Near the end of The Part About Amalfitno, he ponders the literary tastes of a bookish, young pharmacist whom he knew back in Barcelona.
He chose The Metamorphosis over The Trial, he chose Bartleby over Moby-Dick, he chose A Simple Heart over Bouvard and Pécuchet, and A Christmas Carol over A Tale of Two Cities or The Pickwick Papers. What a sad paradox, thought Amalfitano. Now even bookish pharmacists are afraid to take on the great, imperfect, torrential works, books that blaze paths into the unknown. They choose the perfect exercises of the great masters. Or what amounts to the same thing: they want to watch the great masters spar, but they have no interest in real combat, when the great masters struggle against that something, that something that terrifies us all, that something that cows us and spurs us on, amid blood and mortal wounds and stench.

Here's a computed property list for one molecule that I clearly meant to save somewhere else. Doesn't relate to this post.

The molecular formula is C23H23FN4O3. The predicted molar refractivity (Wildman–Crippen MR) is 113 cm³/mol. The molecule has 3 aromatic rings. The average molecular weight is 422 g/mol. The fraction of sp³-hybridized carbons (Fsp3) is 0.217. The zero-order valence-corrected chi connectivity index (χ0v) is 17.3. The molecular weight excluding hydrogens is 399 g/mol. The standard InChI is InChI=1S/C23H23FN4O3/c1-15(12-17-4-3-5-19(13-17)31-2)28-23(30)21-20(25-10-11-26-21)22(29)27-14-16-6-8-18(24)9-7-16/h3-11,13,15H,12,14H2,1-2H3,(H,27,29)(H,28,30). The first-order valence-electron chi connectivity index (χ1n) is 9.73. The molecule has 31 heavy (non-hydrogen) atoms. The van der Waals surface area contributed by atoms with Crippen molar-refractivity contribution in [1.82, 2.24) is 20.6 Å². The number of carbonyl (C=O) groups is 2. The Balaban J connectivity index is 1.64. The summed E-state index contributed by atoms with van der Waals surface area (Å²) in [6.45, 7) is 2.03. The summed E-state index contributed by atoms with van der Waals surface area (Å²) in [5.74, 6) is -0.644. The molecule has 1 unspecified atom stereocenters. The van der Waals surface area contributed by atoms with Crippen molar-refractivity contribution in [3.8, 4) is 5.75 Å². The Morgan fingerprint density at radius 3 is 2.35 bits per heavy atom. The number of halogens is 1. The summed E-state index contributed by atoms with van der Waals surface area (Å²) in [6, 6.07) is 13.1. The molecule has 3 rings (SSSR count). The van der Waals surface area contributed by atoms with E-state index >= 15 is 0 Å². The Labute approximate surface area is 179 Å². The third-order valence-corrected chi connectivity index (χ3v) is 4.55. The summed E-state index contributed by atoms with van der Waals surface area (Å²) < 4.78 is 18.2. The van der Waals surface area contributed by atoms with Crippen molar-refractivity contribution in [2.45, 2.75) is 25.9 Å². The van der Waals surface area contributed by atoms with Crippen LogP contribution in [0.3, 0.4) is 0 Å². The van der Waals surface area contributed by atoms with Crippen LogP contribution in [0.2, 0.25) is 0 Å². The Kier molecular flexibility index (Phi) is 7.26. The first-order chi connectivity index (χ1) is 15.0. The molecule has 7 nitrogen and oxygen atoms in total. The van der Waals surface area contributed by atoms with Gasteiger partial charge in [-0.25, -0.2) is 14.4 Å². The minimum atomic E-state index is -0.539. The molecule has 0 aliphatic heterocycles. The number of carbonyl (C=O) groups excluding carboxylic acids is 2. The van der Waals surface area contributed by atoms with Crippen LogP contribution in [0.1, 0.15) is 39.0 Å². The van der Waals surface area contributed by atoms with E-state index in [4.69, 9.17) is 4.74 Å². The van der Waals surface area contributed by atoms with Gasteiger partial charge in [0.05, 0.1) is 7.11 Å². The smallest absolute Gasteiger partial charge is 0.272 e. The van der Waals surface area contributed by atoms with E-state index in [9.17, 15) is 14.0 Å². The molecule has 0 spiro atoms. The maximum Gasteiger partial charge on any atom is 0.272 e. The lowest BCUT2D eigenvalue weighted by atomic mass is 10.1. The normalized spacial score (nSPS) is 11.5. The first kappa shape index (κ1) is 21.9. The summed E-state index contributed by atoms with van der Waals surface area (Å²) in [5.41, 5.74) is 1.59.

This seems to me to be Bolaño's manifesto regarding his own intentions in writing 2666. His intent was to write one of those "great, imperfect, torrential works" that would take on “that something that terrifies us all.”